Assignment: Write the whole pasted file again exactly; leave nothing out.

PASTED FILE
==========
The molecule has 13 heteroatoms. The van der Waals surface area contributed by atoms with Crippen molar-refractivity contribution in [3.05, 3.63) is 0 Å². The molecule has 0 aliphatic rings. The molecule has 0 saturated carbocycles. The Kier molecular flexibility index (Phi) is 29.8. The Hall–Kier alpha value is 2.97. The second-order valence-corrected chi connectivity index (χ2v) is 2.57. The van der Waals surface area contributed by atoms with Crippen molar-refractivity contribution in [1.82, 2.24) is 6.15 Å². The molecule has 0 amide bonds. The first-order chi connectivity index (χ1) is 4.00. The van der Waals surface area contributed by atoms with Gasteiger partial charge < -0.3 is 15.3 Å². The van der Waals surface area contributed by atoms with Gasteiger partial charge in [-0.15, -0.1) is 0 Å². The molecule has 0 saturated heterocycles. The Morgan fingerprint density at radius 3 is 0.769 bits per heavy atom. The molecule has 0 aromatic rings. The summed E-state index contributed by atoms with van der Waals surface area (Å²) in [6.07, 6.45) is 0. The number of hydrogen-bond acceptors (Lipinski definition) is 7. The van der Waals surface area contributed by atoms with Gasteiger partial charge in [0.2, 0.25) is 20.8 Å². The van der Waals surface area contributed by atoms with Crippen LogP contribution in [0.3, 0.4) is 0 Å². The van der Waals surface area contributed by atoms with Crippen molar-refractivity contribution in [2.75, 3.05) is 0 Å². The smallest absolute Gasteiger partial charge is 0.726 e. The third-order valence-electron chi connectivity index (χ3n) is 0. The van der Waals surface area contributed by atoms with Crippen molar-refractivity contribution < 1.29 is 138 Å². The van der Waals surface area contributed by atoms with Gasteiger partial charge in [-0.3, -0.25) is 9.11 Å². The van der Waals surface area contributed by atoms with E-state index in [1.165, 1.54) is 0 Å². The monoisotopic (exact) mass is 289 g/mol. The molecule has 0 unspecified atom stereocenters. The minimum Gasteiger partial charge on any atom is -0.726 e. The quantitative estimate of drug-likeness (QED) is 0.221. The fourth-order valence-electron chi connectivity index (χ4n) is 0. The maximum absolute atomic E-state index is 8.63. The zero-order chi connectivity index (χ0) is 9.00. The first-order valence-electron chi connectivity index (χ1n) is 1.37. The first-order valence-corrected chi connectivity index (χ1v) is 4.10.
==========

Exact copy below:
The molecule has 13 heteroatoms. The van der Waals surface area contributed by atoms with Crippen molar-refractivity contribution in [3.05, 3.63) is 0 Å². The molecule has 0 aliphatic rings. The molecule has 0 saturated carbocycles. The Kier molecular flexibility index (Phi) is 29.8. The Hall–Kier alpha value is 2.97. The second-order valence-corrected chi connectivity index (χ2v) is 2.57. The van der Waals surface area contributed by atoms with Crippen molar-refractivity contribution in [1.82, 2.24) is 6.15 Å². The molecule has 0 amide bonds. The first-order chi connectivity index (χ1) is 4.00. The van der Waals surface area contributed by atoms with Gasteiger partial charge < -0.3 is 15.3 Å². The van der Waals surface area contributed by atoms with Gasteiger partial charge in [-0.15, -0.1) is 0 Å². The molecule has 0 saturated heterocycles. The Morgan fingerprint density at radius 3 is 0.769 bits per heavy atom. The molecule has 0 aromatic rings. The summed E-state index contributed by atoms with van der Waals surface area (Å²) in [6.07, 6.45) is 0. The number of hydrogen-bond acceptors (Lipinski definition) is 7. The van der Waals surface area contributed by atoms with Gasteiger partial charge in [0.2, 0.25) is 20.8 Å². The van der Waals surface area contributed by atoms with Crippen LogP contribution in [0.3, 0.4) is 0 Å². The van der Waals surface area contributed by atoms with Crippen molar-refractivity contribution in [2.75, 3.05) is 0 Å². The smallest absolute Gasteiger partial charge is 0.726 e. The third-order valence-electron chi connectivity index (χ3n) is 0. The van der Waals surface area contributed by atoms with Crippen molar-refractivity contribution < 1.29 is 138 Å². The van der Waals surface area contributed by atoms with Gasteiger partial charge in [-0.3, -0.25) is 9.11 Å². The van der Waals surface area contributed by atoms with E-state index in [1.165, 1.54) is 0 Å². The monoisotopic (exact) mass is 289 g/mol. The molecule has 0 unspecified atom stereocenters. The minimum Gasteiger partial charge on any atom is -0.726 e. The quantitative estimate of drug-likeness (QED) is 0.221. The fourth-order valence-electron chi connectivity index (χ4n) is 0. The maximum absolute atomic E-state index is 8.63. The zero-order chi connectivity index (χ0) is 9.00. The first-order valence-electron chi connectivity index (χ1n) is 1.37. The first-order valence-corrected chi connectivity index (χ1v) is 4.10.